As I have grown in my career in various leadership roles, I’ve endured my share of crises. I recall a number of times when I looked calm, cool, and collected on the outside, but didn’t feel quite that way on the inside.
Resilience is crucial to getting through a crisis.
Leaders play a critical role in how their teams and organizations navigate through crises. Times of challenge and crisis call on us to be resilient in order to remain courageous and encourage others through the struggle.
A Leadership Crisis
I’ve worked with organizations across the country to develop servant leaders equipped to steer their teams through all sorts of challenges.
I often see leaders struggling with how to get their organizations through the day-to-day crises they face. They severely lack the skill of resilience.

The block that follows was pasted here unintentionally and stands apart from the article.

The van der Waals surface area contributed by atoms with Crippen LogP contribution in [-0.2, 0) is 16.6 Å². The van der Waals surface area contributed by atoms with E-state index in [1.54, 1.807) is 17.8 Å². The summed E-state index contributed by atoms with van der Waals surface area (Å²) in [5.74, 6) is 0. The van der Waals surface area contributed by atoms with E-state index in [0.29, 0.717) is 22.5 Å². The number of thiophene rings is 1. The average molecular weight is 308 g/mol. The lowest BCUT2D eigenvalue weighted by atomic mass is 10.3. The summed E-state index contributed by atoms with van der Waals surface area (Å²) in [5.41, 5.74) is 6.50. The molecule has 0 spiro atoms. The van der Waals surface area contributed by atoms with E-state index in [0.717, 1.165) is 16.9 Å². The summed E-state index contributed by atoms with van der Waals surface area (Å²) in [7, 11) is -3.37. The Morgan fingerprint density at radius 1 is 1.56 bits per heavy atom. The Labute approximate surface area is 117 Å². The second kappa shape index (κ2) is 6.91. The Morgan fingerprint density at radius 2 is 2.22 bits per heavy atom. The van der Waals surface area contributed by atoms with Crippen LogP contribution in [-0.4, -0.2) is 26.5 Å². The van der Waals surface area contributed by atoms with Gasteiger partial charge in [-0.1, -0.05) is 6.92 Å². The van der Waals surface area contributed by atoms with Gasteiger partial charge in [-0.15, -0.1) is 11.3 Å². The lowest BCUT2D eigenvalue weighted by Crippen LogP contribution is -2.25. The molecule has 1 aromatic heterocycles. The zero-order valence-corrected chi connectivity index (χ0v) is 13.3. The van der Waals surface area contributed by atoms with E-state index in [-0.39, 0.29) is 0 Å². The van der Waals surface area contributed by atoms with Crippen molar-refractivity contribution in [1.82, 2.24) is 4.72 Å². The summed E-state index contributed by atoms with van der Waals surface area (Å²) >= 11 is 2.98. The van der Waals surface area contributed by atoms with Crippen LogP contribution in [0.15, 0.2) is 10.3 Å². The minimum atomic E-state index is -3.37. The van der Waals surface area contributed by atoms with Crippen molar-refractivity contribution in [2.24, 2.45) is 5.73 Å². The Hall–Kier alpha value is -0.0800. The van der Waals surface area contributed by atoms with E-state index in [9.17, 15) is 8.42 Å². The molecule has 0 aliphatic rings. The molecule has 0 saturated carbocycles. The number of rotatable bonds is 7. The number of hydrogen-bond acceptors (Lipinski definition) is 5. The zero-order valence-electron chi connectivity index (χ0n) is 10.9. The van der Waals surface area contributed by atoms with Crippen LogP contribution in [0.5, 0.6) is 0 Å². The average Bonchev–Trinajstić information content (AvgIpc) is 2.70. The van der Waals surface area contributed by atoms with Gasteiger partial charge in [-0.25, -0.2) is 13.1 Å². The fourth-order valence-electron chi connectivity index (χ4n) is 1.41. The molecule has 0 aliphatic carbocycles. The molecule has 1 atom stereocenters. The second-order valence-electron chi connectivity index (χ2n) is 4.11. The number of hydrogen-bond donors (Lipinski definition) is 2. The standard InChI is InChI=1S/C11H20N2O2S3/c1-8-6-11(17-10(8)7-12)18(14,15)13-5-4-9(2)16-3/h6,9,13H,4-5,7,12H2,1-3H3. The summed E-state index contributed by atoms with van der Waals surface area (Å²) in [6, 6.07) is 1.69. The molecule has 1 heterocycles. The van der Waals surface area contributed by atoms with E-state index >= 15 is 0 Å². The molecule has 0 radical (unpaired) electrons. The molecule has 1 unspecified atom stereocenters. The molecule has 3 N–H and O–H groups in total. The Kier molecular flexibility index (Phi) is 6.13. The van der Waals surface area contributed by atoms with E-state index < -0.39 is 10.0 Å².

The stress of all this causes some leaders to believe they have to prove their toughness. They are needlessly hard on their employees. They put on armor, ready for battle, even with the people who are there to support them.
Other leaders are so fearful of making mistakes – often the result of their organizational culture – that they fall victim to the crisis, or settle for the conditions in which they find themselves.
Organizations with these types of leaders can’t survive a crisis. Even as the crisis passes ineffective leadership leads the organization down a road filled with dysfunction, disengaged employees, suffering productivity, and dismal operational performance.
The Call for Resilience
Resilience is a learned skill based on a set of principles and practices developed over time.
Becoming skilled at resilience requires a commitment to learning and developing these principles – even when you are not in a crisis. Your muscle memory must be able to kick in as crises confront you.
Adversity comes in all shapes and forms. Every crisis has unique characteristics and challenges. Leaders who are skilled in the practice of resilient leadership, become resilience ready, better able to adapt to and persevere through the demands they face.